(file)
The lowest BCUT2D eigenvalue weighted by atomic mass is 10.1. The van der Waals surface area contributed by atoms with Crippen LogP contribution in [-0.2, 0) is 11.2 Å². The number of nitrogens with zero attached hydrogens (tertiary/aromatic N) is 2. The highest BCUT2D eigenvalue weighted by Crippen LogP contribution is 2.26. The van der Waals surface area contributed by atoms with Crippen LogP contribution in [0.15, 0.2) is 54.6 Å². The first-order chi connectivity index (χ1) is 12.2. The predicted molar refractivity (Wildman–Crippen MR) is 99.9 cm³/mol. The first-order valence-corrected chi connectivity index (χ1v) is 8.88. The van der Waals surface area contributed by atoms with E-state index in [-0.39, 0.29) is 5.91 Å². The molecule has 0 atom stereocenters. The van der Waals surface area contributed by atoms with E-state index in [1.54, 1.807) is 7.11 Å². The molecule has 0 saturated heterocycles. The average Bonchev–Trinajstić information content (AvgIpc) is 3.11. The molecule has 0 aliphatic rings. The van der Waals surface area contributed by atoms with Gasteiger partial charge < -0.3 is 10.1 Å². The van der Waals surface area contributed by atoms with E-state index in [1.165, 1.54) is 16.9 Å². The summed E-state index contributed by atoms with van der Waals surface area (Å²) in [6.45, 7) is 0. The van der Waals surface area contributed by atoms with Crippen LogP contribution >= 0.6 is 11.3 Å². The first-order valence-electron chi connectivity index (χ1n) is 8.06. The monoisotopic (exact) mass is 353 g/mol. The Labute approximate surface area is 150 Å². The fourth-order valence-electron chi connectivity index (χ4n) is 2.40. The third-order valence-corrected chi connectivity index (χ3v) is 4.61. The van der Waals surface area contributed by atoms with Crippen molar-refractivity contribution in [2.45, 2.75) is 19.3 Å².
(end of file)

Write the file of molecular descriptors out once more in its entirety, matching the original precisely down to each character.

The lowest BCUT2D eigenvalue weighted by atomic mass is 10.1. The van der Waals surface area contributed by atoms with Crippen LogP contribution in [-0.2, 0) is 11.2 Å². The number of nitrogens with zero attached hydrogens (tertiary/aromatic N) is 2. The highest BCUT2D eigenvalue weighted by Crippen LogP contribution is 2.26. The van der Waals surface area contributed by atoms with Crippen LogP contribution in [0.15, 0.2) is 54.6 Å². The first-order chi connectivity index (χ1) is 12.2. The predicted molar refractivity (Wildman–Crippen MR) is 99.9 cm³/mol. The first-order valence-corrected chi connectivity index (χ1v) is 8.88. The van der Waals surface area contributed by atoms with E-state index in [-0.39, 0.29) is 5.91 Å². The molecule has 0 atom stereocenters. The van der Waals surface area contributed by atoms with E-state index in [1.54, 1.807) is 7.11 Å². The molecule has 0 saturated heterocycles. The average Bonchev–Trinajstić information content (AvgIpc) is 3.11. The molecule has 0 aliphatic rings. The van der Waals surface area contributed by atoms with Gasteiger partial charge < -0.3 is 10.1 Å². The van der Waals surface area contributed by atoms with E-state index in [1.165, 1.54) is 16.9 Å². The summed E-state index contributed by atoms with van der Waals surface area (Å²) in [6.45, 7) is 0. The van der Waals surface area contributed by atoms with Crippen LogP contribution >= 0.6 is 11.3 Å². The first-order valence-electron chi connectivity index (χ1n) is 8.06. The monoisotopic (exact) mass is 353 g/mol. The Labute approximate surface area is 150 Å². The fourth-order valence-electron chi connectivity index (χ4n) is 2.40. The third-order valence-corrected chi connectivity index (χ3v) is 4.61. The van der Waals surface area contributed by atoms with Crippen molar-refractivity contribution in [2.45, 2.75) is 19.3 Å².